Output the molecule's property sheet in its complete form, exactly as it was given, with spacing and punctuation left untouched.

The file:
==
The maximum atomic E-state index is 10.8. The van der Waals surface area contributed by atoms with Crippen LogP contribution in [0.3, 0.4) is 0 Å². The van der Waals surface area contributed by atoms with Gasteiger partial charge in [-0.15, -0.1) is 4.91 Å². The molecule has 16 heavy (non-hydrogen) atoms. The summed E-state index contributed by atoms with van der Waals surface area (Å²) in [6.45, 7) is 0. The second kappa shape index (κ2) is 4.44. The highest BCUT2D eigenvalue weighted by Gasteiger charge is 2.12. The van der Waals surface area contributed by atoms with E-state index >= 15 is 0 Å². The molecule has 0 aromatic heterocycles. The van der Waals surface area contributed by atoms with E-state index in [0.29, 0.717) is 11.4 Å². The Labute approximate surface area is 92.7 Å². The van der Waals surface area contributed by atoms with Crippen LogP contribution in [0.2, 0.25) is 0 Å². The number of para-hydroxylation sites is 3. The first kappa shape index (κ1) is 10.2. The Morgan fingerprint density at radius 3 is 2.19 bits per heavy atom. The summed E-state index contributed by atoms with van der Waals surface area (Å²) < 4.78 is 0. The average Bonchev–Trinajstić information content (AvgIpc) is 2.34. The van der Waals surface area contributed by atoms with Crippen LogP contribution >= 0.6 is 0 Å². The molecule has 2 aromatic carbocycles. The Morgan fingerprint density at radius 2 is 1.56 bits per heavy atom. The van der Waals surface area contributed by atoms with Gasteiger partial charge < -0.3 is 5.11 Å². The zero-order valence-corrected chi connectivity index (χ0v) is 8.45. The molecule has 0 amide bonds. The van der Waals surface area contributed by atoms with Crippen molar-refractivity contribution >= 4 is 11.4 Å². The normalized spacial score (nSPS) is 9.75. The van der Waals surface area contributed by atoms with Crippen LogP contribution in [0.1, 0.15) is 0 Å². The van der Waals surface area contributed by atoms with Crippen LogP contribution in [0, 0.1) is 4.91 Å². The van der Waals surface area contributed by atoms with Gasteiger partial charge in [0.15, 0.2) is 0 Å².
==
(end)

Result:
The maximum atomic E-state index is 10.8. The van der Waals surface area contributed by atoms with Crippen LogP contribution in [0.3, 0.4) is 0 Å². The van der Waals surface area contributed by atoms with Gasteiger partial charge in [-0.15, -0.1) is 4.91 Å². The molecule has 16 heavy (non-hydrogen) atoms. The summed E-state index contributed by atoms with van der Waals surface area (Å²) in [6.45, 7) is 0. The second kappa shape index (κ2) is 4.44. The highest BCUT2D eigenvalue weighted by Gasteiger charge is 2.12. The van der Waals surface area contributed by atoms with E-state index >= 15 is 0 Å². The molecule has 0 aromatic heterocycles. The van der Waals surface area contributed by atoms with E-state index in [0.29, 0.717) is 11.4 Å². The Labute approximate surface area is 92.7 Å². The van der Waals surface area contributed by atoms with Crippen LogP contribution in [0.2, 0.25) is 0 Å². The number of para-hydroxylation sites is 3. The first kappa shape index (κ1) is 10.2. The Morgan fingerprint density at radius 3 is 2.19 bits per heavy atom. The summed E-state index contributed by atoms with van der Waals surface area (Å²) < 4.78 is 0. The average Bonchev–Trinajstić information content (AvgIpc) is 2.34. The van der Waals surface area contributed by atoms with Crippen LogP contribution >= 0.6 is 0 Å². The molecule has 2 aromatic carbocycles. The Morgan fingerprint density at radius 2 is 1.56 bits per heavy atom. The van der Waals surface area contributed by atoms with Gasteiger partial charge < -0.3 is 5.11 Å². The zero-order valence-corrected chi connectivity index (χ0v) is 8.45. The molecule has 0 amide bonds. The van der Waals surface area contributed by atoms with Crippen molar-refractivity contribution >= 4 is 11.4 Å². The normalized spacial score (nSPS) is 9.75. The van der Waals surface area contributed by atoms with Crippen LogP contribution in [0.1, 0.15) is 0 Å². The van der Waals surface area contributed by atoms with Crippen LogP contribution in [0, 0.1) is 4.91 Å². The van der Waals surface area contributed by atoms with Gasteiger partial charge in [0.15, 0.2) is 0 Å².